Four days into the main apple tree bloom it looks to be a banner year. No hint of frost since blossoms opened and plenty of native pollinators work the flowers. Yesterday flower petals began to fall to the ground, indicating successful pollination.
I planted these trees on Earth Day in 1995. It was a roll of the dice because a gardener never knows how they will fare in Iowa. The Red Delicious was a cultivar taken from the original one discovered in Iowa. For $18.75 each in 1995, the trees have returned many times the purchase price. They already exceeded their life expectancy of around 25 years for a semi-dwarf tree, so anything else is a bonus.
The goal this year is to put up at least 24 quarts of apple sauce, a dozen pints of apple butter, Refill the half-gallon jars of apple cider vinegar, make a couple of gallons of sweet cider, and fill the refrigerator drawer with the best of the crop for storage.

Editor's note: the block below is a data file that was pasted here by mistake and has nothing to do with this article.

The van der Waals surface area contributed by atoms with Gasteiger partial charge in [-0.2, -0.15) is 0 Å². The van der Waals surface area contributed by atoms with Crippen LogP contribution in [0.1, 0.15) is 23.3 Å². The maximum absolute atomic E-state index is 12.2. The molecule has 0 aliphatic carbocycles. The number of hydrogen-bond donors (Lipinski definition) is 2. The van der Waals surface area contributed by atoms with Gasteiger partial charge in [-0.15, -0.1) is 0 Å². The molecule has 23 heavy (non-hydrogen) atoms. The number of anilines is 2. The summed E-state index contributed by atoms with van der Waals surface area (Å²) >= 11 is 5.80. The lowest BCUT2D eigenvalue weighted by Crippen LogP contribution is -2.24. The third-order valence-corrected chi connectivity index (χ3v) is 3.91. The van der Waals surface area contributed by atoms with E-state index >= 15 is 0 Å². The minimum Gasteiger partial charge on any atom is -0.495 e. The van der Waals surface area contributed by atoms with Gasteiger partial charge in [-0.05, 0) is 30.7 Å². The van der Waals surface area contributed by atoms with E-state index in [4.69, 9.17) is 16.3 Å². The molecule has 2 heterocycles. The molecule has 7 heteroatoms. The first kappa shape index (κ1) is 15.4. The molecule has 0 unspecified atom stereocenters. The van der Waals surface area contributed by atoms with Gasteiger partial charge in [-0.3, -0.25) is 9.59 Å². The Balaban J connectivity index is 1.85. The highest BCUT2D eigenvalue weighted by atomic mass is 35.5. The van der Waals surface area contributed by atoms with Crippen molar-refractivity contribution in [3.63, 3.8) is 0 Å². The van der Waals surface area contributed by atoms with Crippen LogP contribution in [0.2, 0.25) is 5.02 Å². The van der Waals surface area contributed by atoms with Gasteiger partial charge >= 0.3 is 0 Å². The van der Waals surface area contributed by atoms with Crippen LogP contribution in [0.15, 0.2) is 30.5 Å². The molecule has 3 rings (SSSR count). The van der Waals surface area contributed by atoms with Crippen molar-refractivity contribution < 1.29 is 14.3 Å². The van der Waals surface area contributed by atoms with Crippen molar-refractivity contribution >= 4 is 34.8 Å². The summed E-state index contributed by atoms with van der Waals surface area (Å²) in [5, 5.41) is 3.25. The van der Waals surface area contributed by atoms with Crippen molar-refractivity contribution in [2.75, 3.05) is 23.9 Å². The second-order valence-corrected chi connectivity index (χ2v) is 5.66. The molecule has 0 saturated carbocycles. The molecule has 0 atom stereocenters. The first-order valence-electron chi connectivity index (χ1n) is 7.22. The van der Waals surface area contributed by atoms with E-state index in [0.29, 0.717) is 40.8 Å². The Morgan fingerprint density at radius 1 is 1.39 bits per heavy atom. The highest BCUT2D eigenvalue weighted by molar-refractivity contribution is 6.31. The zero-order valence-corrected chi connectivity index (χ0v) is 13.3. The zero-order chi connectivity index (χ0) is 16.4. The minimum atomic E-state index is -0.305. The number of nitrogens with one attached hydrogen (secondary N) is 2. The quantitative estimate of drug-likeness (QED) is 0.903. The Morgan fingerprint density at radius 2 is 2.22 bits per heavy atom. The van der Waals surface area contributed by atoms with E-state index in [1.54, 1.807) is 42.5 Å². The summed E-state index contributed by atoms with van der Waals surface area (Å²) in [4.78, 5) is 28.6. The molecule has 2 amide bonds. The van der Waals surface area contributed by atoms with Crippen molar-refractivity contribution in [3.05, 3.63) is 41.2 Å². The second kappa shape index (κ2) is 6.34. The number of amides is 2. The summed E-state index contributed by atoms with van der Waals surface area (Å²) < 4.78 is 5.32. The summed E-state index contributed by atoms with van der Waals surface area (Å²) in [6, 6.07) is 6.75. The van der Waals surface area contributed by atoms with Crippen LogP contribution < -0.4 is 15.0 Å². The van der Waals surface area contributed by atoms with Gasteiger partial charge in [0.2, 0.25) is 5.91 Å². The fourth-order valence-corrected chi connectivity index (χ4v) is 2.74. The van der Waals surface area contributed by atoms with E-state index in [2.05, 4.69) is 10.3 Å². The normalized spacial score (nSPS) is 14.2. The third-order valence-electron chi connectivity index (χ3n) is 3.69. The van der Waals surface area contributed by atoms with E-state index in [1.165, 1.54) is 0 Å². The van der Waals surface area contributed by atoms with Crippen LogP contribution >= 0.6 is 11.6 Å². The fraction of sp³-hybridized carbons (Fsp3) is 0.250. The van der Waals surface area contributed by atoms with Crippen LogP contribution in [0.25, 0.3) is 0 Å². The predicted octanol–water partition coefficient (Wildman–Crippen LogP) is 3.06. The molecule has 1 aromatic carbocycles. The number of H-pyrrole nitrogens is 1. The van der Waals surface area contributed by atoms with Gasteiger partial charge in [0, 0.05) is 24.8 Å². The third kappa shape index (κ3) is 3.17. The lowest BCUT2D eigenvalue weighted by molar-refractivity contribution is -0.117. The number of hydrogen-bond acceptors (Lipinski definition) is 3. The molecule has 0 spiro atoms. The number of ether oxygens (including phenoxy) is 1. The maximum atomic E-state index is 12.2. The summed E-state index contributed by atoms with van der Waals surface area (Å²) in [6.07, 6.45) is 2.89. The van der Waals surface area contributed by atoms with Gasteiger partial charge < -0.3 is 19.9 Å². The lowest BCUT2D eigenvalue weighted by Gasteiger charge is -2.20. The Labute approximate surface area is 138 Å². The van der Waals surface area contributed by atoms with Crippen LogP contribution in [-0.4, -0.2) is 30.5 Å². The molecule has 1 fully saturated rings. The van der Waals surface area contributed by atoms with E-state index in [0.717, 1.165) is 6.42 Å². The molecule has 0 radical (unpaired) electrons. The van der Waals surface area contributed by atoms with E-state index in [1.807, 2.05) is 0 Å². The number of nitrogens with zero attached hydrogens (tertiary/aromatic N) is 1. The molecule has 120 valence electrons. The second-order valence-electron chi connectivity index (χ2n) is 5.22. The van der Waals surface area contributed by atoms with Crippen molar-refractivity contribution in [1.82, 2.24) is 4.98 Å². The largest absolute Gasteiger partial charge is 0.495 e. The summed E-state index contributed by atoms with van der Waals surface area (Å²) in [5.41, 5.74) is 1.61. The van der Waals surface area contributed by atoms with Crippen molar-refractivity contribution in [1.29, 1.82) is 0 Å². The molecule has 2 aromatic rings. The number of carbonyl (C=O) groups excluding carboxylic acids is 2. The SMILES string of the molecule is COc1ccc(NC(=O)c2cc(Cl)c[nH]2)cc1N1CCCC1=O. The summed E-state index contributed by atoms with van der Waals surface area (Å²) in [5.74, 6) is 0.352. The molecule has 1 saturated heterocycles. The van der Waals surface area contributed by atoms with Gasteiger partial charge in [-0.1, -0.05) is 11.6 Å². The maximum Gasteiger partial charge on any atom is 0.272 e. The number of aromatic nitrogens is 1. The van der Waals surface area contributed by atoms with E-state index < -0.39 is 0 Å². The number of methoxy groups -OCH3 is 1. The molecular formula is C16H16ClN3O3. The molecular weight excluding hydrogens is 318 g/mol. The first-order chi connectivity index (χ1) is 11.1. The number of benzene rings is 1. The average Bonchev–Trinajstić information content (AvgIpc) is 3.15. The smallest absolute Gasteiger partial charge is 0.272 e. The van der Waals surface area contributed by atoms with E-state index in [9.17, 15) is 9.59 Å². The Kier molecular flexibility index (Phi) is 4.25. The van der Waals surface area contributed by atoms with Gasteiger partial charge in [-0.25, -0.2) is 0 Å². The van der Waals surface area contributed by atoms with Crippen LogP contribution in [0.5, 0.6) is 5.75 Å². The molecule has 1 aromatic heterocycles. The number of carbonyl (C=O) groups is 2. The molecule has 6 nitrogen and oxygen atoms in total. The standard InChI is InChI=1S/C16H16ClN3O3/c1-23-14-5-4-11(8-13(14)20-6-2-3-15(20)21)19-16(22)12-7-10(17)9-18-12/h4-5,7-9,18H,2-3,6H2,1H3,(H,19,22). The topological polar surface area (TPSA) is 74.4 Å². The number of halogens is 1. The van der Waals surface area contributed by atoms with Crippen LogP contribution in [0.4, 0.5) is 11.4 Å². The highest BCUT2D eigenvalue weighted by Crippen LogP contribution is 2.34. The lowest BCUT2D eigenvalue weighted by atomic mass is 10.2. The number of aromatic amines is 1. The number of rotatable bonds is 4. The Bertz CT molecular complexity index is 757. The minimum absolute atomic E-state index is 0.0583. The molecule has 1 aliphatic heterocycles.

A lot can happen between now and harvest, with wind storms representing the biggest threat. The Red Delicious tree lost several major limbs, including the northern half of the tree during the Aug. 10, 2020 derecho. It is blooming today like there is no tomorrow. One never knows if that is a reaction to imminent death, or just another year. In any case, the new Zestar! and Crimson Crisp trees planted in 2020 are coming along. I might get a real crop from them this year.
Yesterday I planted the row of herbs and vegetables with row cover. From time to time, I looked up at the blooming apples trees and what they represent: another year’s spring promise.
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